Cheltenham Author to Publish Debut Novel

Eileen Brill is a white woman with long, strawberry blond or light brown hair. She is outside and smiling at the camera.
Eileen Brill is the author of “A Letter in the Wall,” her first published novel. | Courtesy of Elise Levine Cooper

For authors, ideas for a story seem to come from thin air — a spontaneous idea, a line from a remembered conversation. For Eileen Brill, the idea for her first published novel came from a hole in her wall.

In 2007, while Brill was having some electrical work done in her Cheltenham home, the electrician pulled out a battered piece of paper from the wall in the house’s third-floor bedroom.

The electrician was about to throw it out until Brill, with a hunch, grabbed the piece of paper: a letter written on personalized stationery with the house’s address in the corner.

The Jewish author, 58 — also a writer, painter and American Sign Language interpreter — was fascinated by the letter written by a young Quaker girl and original resident of the house in the early 1930s. She spent years on-and-off researching the life and death of the young girl, Joan, realizing that the details of her life would make for a potent novel.

“There were just so many holes in her life that I couldn’t figure out, and I realized, ‘I think I have a skeleton of a really good fictionalized story here,’” Brill said.

After fifteen years of researching and writing, Brill’s story has reached the pinnacle of its life. The psychological drama and historical fiction novel, “A Letter in the Wall,” will be released by Sparkpress on May 24. 

Brill is careful not to claim that her novel is about the letter’s real-life writer, but it is heavily inspired by her life and death.

The real Joan was born in 1915 to a wealthy Pennsylvania Quaker family and suffered loss at an early age when her mother died of the 1918 Spanish Influenza, precipitating the family’s move to the home in the early 1920s. Joan was also murdered in 1971 in Oklahoma City, days after she went missing, a case which remains unsolved.

Brill’s research helped to contextualize Joan’s story in a tumultuous period of American history including Prohibition and the Vietnam War, but it also exposed as many holes in Joan’s story as it sought to fill.

Sensitive to the nature of Joan’s death, Brill opted to not contact Joan’s remaining relative, her youngest daughter, now 80 years old. She did, however, meet with the archivist of Friends’ Central School, where Brill believed Joan attended. There was no record of Joan there, and no pictures found of her during the entirety of Brill’s research.

“We were looking through yearbooks, and we found the yearbook photos for her cousins and her father and her aunt,” Brill said. “In other yearbook years, there would have been the underclassman photos as well, and there were no photos of her, so that, to me, is even more creepy.”

A book cover shows a woman sitting in the driver's seat of a car, staring at her rear view mirror.
“A Letter in the Wall,” published May 24 by Sparkpress | Courtesy of Elise Levine Cooper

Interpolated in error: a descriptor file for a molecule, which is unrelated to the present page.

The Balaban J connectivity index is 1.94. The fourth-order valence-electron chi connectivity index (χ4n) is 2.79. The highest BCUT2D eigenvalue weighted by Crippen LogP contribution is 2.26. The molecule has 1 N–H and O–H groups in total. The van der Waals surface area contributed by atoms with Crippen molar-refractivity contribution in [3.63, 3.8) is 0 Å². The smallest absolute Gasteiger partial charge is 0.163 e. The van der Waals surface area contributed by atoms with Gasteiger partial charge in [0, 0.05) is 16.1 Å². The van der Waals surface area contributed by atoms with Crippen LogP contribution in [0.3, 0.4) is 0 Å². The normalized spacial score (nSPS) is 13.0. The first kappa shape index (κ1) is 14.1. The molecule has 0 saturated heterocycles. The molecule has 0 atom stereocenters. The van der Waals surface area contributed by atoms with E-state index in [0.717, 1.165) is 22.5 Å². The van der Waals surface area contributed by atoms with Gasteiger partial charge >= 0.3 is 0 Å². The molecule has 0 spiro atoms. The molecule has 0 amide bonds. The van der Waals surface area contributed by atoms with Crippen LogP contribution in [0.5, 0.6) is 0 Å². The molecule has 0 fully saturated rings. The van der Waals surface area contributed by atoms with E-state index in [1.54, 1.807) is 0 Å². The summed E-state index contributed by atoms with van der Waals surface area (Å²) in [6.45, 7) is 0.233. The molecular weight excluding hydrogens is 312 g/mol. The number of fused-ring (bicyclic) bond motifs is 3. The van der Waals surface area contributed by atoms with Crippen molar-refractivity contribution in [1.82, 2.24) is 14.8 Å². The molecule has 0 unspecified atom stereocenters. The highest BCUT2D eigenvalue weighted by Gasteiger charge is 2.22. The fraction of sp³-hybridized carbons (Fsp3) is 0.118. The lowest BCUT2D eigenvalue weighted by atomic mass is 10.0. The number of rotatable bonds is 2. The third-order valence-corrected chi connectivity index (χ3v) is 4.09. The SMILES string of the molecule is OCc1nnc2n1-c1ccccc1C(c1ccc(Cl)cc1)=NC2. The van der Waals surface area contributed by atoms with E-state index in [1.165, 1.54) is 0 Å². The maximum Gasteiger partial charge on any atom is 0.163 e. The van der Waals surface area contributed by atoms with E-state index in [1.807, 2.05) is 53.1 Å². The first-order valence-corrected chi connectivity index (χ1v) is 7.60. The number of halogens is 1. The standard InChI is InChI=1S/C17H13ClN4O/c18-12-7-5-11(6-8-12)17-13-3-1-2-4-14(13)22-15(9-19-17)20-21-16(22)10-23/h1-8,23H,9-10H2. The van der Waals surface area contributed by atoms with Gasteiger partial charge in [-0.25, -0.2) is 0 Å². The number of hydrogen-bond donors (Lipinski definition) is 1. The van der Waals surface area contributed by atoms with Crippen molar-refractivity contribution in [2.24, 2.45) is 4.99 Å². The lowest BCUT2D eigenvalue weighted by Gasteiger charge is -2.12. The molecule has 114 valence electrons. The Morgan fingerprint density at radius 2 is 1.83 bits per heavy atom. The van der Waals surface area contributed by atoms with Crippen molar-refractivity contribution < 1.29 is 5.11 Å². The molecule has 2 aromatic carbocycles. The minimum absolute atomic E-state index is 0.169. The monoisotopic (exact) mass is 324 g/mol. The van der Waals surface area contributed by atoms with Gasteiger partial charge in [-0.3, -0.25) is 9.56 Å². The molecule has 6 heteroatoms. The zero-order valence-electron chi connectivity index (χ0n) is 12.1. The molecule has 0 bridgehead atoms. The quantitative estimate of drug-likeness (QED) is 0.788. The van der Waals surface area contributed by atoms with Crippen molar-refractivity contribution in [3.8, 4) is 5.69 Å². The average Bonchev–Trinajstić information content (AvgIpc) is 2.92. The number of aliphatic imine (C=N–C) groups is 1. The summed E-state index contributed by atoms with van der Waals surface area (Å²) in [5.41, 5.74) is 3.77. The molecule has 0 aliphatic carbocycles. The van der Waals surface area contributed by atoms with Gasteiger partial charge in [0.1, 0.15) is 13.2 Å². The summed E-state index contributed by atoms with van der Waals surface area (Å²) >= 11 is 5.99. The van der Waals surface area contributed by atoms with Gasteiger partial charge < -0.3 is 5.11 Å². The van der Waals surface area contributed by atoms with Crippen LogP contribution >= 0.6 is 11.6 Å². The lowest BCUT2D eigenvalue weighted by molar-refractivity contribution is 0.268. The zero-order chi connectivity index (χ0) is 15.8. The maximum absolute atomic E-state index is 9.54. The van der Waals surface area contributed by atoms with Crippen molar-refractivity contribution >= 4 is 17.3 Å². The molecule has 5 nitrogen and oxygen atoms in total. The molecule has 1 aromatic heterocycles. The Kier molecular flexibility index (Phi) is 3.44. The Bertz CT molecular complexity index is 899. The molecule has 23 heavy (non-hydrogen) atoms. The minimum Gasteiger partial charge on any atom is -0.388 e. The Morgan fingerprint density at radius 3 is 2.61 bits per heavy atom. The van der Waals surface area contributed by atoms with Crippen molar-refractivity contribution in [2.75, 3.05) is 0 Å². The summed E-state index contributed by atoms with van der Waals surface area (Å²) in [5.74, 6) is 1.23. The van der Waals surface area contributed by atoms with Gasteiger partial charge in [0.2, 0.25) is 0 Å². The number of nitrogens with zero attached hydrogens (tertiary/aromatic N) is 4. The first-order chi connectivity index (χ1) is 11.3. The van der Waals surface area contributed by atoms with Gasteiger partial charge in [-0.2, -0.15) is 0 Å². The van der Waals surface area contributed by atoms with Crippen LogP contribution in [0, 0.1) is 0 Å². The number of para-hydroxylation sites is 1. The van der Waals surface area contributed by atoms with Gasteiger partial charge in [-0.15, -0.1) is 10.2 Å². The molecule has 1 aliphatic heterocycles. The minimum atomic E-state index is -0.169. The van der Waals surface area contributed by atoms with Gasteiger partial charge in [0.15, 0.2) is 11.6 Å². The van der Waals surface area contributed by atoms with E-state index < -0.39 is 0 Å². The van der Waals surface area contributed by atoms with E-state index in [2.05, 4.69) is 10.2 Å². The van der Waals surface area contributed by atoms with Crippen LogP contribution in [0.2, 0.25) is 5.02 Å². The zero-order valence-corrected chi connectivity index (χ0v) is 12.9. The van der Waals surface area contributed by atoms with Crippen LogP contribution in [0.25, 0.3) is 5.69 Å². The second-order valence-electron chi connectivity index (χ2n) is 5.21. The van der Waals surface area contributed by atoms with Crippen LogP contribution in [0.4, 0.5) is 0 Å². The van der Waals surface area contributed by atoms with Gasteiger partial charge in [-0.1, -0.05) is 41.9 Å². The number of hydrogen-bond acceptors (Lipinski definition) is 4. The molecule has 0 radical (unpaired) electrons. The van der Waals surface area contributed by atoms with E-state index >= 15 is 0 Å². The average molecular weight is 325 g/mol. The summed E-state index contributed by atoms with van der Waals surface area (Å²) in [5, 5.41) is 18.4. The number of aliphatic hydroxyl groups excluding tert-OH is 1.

Instead of relying on Joan’s life to guide the novel’s narrative, Brill used Joan’s voice to explore what it meant to be a young woman navigating a world before a popular feminist movement.

Joan the character is family-oriented but manipulative; she’s naive but devious all at once. 

“Joan was an ordinary woman,” said Anne Dubuisson, Brill’s developmental editor for the book. “Even ‘ordinary women’, — women who are not doing those kinds of great gestures or great actions that one normally hears about in history — She’s an ordinary woman whose story still deserves to be heard.”

Susan Weinberg, a friend of Brill’s who read early drafts of the novel, found that the book mirrored many of the challenges of today.  Brill gave a draft of the manuscript to Weinberg in a socially distanced drop-off in the early days of the pandemic, when unknowns about COVID stirred fear in so many, not unlike Joan’s experiences surviving a pandemic a century prior.

“I’m reading about this woman who, in 1917, had the same experience in what was going on,” Weinberg said.

Though “A Letter in the Wall” is commentary on feminism and history through the lens of an author in the 21st century, Brill was careful not to project too much of herself into the book. A secular Jew married to the son of Holocaust survivors, Brill decided against having any Jewish characters in her book, despite early readers questioning the decision.

“I was really aware that there were no Jewish characters in my book,” Brill said. “My character wasn’t interacting — Jews weren’t part of her world.”

Joan was written by a Jewish author, however, and her story is intertwined with Jewish values Brill learned growing up.

“The whole slant of my story has a lot of empathy in it, which I think is also [in] my Jewish background, and caring about others, viewing others through that lens,” Brill said.

Brill will hold a signing for “A Letter in the Wall” at the Rittenhouse Square Barnes & Noble on June 4 at 4 p.m.

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